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  • Writer's pictureMark Olivito

A “Think Different” Case Study in Hiring: Walgreens

People Make things happen……Or Not Happen.

One of my favorite Axioms in business. Several businesses get the “people side” right and vibrant cultures are all around us.

Apple is known for innovation, and the core of that competency is their “THINK DIFFERENT” mantra.

Innovation is about introducing something new or doing something in a different way. It’s the catalyst for growth and avoiding the race to the bottom (margin erosion through price declines).

True innovation almost always goes against conventional wisdom.

Employees (or “labor) represent a major cost that hits every company’s P&L. Forward thinking businesses view labor as investments, or assets. Regardless of the view and where we are in the economic cycle, finding good, capable, motivated people to do the job is a never-ending challenge.

Who comes to mind in the “Think Different” area of employment?


Walgreen’s factoids:

1) They are a huge retailer, with over $70BB in revenue. In retail, success is measured as earning pennies on the dollar.

2) They operate a ton of Distribution Centers (“DC’s”) across the country that aim to keep 7,500+ stores in stock with products. These are classic “high turnover” employment centers across the retail landscape.

#2 is where I’m fascinated. Walgreen’s has demonstrated “Think Different” better than any big business I’m aware of.

They are proving that they can generate fantastic business results in their DC’s with unconventional, innovative hiring practices.

Quick Overview

Walgreen’s is out front & leading, they are no longer experimenting.

Lesson’s From Walgreen’s

  • Every big dream, initiative or “new” approach needs a champion, the higher up in the organization structure the better.

  • If you have multiple choices for a Champion, pick the one with the biggest “fire in the belly.” I would argue that the person with stronger fire will trump organizational rank. Arguable, but when you review Randy Lewis’ presentation below, you may agree.

    • For Walgreen’s, Randy Lewis is the champion, and he is driven by more than just the need for better business results.

    • Champions with senior titles are important, but when there is a fire in the belly driven by something personal, that’s a champion on steroids. An extra “edge” is always critical when you are looking for break-through leaders.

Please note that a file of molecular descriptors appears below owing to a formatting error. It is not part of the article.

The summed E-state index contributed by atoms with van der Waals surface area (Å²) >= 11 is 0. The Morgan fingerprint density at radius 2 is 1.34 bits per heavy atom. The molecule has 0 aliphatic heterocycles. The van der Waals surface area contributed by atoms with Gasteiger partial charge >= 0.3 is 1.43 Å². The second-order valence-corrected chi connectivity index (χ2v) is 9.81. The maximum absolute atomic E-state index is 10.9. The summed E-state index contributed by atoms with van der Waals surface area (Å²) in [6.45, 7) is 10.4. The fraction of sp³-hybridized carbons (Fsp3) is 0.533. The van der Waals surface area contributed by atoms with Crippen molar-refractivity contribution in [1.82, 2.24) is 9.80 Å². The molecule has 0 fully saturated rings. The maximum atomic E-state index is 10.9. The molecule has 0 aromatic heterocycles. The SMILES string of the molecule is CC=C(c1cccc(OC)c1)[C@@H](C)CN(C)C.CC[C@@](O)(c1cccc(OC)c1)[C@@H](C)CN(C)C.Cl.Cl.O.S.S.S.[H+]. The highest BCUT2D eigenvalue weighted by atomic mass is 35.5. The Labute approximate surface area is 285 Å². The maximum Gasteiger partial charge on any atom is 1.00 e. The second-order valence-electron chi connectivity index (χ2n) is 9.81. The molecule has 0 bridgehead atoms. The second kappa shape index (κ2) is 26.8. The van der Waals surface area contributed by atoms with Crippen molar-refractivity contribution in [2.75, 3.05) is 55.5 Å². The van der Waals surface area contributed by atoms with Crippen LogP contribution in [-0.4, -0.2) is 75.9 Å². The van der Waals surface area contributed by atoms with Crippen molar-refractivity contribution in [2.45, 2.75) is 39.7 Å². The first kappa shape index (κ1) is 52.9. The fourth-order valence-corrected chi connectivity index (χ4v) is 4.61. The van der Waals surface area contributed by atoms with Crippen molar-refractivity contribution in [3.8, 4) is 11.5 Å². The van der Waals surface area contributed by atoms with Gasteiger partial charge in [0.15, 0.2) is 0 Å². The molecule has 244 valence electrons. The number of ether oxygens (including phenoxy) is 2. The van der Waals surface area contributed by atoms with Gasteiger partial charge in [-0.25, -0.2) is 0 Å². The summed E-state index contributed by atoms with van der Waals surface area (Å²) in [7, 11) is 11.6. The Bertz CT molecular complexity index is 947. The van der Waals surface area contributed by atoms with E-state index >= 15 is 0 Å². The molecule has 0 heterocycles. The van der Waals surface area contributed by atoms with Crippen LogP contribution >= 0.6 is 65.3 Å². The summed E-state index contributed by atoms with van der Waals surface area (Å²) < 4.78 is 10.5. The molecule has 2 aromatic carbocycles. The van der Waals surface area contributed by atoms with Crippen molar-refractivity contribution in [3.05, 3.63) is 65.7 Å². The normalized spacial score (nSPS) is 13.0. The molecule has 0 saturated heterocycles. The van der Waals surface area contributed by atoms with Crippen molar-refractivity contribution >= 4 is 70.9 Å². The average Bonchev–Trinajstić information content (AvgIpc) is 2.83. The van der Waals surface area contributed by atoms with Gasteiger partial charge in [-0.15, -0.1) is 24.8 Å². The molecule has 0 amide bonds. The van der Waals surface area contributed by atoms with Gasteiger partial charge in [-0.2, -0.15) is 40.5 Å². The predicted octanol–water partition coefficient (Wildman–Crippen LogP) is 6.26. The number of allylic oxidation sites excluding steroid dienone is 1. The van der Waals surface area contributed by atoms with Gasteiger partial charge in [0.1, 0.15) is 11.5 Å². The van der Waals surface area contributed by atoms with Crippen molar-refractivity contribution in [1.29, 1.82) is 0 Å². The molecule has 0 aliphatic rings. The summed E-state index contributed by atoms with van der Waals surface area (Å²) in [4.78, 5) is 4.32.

• Data and facts almost always win. Set your experiments up correctly on the front end, and how the test will be measured.

  • You will have surprises and new learning’s with experiments. For tests that work, you cannot predict them on the front end, but those surprises will provide fuel to move faster than originally anticipated

    • If it’s throughput, get a baseline and how it changes. Compare group A vs. Group B. Turnover, do the same.

  • ACT ON THE DATA! If the results are measurably better, INVEST! Why else would you test something if this were not the expectation in the first place?

    • Nothing kills momentum more than organizational inertia, especially when the data tells you to move, and move quickly.

  • Spread the story. Put it on websites. Speak at conferences. This is not only good PR, it creates a “multiplier impact” as other businesses take notice and follow suit.

The videos tell the story better than I can. But I will say this:

When a high ranking executive of a $70bb company says “Wow! This is not just as good, this is better!” and what he’s talking about is a practice that nearly all businesses are NOT executing, he’s onto something. He’s out front and leading, innovating.

Yes he’s accomplishing social good with the practice and that is smart to be a great corporate citizen. When you do that AND it generates better results? No-brainer territory to move quickly.

Plenty of info below to absorb below, hard data and “soul stirring” videos.

Part of “Hustle” is having the energy & discipline to let EXCELLENCE inspire you. Role Models matter.

For the Quant Jocks. Hard Data that speaks for itself. “Creating an Inclusive Workplace. Integrating Employees With Disabilities Into A Distribution Center Environment”

* March 21st is World Down Syndrome Day which provided the inspiration for laying out this case study in “Thinking Differently.” This is a day where people celebrate the ABilities of people with special needs, not their DIS-abilities.

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